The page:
Tuesday afternoon, crews searched the Chicago Sanitary and Ship Canal near Stickney. The effort is the polar opposite of shooting fish in a barrel. It's more like looking for a needle in a haystack- and it's one of the reasons many people in neighboring states to the north are so worried about the ability to stop the Asian carp before they enter the Great Lakes.
They're catching fish- but so far no Asian Carp. That's either a good thing or a bad thing depending on your perspective. Good: Because perhaps it means the voracious eaters of all things aquatic haven't yet reached the final few miles before Lake Michigan. Or bad: Because they're doing so undetected. Track their progress at asiancarp.org, where they will post information about any carp they catch.
"We know roughly the location the fish were last fall but we're going to have to renegotiate all those points and figure out where they are now at this point in time," said John Rogner, Illinois Department of Natural Resources.
There is some evidence that Asian carp may have already penetrated an electric barrier fence near Romeoville and are swimming north. The fish's DNA has been detected in Wilmette and Calumet Harbors. And late last year a dead Asian carp turned up in the sanitary and ship canal in Lockport after a toxin was injected into the water.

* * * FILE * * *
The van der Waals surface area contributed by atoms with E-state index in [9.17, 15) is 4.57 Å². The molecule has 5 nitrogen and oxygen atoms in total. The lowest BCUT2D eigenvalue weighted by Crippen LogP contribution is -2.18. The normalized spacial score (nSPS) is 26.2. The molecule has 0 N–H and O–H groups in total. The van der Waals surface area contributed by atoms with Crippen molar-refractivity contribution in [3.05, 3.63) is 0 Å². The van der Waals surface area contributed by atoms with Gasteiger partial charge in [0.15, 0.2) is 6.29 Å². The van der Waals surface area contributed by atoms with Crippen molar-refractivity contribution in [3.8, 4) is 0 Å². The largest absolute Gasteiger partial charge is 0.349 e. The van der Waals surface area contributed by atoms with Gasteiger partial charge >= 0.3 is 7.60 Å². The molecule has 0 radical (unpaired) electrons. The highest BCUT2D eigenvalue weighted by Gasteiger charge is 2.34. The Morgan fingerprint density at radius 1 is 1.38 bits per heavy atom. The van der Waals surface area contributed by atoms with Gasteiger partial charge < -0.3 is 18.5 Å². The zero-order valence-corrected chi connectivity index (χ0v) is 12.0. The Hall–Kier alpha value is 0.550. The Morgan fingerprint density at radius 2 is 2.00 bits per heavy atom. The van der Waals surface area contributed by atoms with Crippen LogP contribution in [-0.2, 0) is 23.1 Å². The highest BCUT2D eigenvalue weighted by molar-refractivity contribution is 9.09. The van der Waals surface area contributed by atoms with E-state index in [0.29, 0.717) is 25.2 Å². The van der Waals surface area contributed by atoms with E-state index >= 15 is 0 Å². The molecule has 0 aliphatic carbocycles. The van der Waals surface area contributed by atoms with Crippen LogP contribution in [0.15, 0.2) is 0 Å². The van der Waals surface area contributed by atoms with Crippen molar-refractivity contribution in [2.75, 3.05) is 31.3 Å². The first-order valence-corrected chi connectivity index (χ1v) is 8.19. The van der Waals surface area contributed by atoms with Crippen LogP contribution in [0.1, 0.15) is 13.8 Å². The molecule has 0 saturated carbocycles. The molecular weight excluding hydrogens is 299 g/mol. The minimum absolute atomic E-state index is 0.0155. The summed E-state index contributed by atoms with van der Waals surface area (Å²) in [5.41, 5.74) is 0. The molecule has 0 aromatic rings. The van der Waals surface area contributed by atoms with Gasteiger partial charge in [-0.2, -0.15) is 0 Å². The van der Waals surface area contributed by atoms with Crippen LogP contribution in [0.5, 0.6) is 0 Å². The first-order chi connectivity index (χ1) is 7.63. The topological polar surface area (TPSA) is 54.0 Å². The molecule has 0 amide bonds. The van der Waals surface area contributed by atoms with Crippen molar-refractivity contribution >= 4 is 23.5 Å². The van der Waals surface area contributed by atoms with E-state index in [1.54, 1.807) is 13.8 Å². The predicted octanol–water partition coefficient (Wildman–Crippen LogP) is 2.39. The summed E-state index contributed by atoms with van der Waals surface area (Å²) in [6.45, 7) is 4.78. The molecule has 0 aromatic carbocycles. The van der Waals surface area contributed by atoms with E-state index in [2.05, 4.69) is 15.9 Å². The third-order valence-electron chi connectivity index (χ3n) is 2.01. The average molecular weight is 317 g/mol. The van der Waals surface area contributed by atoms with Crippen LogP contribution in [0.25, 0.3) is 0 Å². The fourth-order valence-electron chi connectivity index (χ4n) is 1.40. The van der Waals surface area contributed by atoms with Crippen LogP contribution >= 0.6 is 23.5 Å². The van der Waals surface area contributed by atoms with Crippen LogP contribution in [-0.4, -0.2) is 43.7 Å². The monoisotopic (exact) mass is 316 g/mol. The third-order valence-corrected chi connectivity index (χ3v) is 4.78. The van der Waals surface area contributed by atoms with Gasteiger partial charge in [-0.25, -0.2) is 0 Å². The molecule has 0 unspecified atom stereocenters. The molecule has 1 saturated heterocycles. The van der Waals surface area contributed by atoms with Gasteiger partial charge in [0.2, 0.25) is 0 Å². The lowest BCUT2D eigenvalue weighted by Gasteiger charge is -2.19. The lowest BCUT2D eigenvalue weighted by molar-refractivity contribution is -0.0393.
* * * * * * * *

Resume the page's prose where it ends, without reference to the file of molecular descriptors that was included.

"Asian Carp, if they're present above the barrier system, and again we only have E-DNA evidence, they're here in quite low numbers," Rogner said.
On Tuesday afternoon, near Stickney, three teams from the U.S. Fish and Wildlife Service fished an area where warm water is discharged into the Sanitary and Ship Canal. In theory, it's where fish may gather.
Experts are using electric current to herd all fish into nets then checking to see if there are any Asian Carp in their catch. This search is just one aspect of an $80-million carp control plan.
But it's not giving much comfort to other Great Lake states that fear if the Asian carp reaches Lake Michigan their fishing and water tourism economies could be destroyed. Michigan is suing Illinois and trying to get a judge to order the sanitary and ship canal be sealed.
"Closing the locks is not going to be the only thing that will work here. The fish will go around to Indiana and get into the Great Lakes. We have to do a number of different things," said Marc Miller, Illinois Dept. of Natural Resources Director.
Don't underestimate the clamor to close the Chicago locks from folks in Michigan. Tuesday in Traverse, the Michigan attorney general and others held a packed meeting where residents and business owners voiced fears that the carp could destroy their livelihoods if they make into the Great Lakes.
No Asian carp found Tuesday, but the search of the sanitary and ship canal will continue into next week.